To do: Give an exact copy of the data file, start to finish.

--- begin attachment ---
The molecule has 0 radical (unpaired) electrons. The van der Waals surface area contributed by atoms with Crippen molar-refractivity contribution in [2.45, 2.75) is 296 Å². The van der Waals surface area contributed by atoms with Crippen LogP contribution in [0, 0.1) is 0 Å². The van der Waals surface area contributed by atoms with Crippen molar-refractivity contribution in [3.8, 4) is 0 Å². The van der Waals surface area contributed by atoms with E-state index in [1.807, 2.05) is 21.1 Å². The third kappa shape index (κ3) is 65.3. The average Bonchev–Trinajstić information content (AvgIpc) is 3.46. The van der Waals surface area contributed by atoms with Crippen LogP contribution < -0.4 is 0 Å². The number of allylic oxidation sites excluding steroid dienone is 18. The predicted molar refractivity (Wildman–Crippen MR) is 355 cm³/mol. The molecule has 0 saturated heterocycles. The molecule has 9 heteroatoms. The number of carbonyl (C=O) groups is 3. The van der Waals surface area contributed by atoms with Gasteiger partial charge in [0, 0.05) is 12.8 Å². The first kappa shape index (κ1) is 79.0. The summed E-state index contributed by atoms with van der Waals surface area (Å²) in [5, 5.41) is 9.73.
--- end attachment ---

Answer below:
The molecule has 0 radical (unpaired) electrons. The van der Waals surface area contributed by atoms with Crippen molar-refractivity contribution in [2.45, 2.75) is 296 Å². The van der Waals surface area contributed by atoms with Crippen LogP contribution in [0, 0.1) is 0 Å². The van der Waals surface area contributed by atoms with Crippen molar-refractivity contribution in [3.8, 4) is 0 Å². The van der Waals surface area contributed by atoms with E-state index in [1.807, 2.05) is 21.1 Å². The third kappa shape index (κ3) is 65.3. The average Bonchev–Trinajstić information content (AvgIpc) is 3.46. The van der Waals surface area contributed by atoms with Crippen LogP contribution < -0.4 is 0 Å². The number of allylic oxidation sites excluding steroid dienone is 18. The predicted molar refractivity (Wildman–Crippen MR) is 355 cm³/mol. The molecule has 0 saturated heterocycles. The molecule has 9 heteroatoms. The number of carbonyl (C=O) groups is 3. The van der Waals surface area contributed by atoms with Gasteiger partial charge in [0, 0.05) is 12.8 Å². The first kappa shape index (κ1) is 79.0. The summed E-state index contributed by atoms with van der Waals surface area (Å²) in [5, 5.41) is 9.73.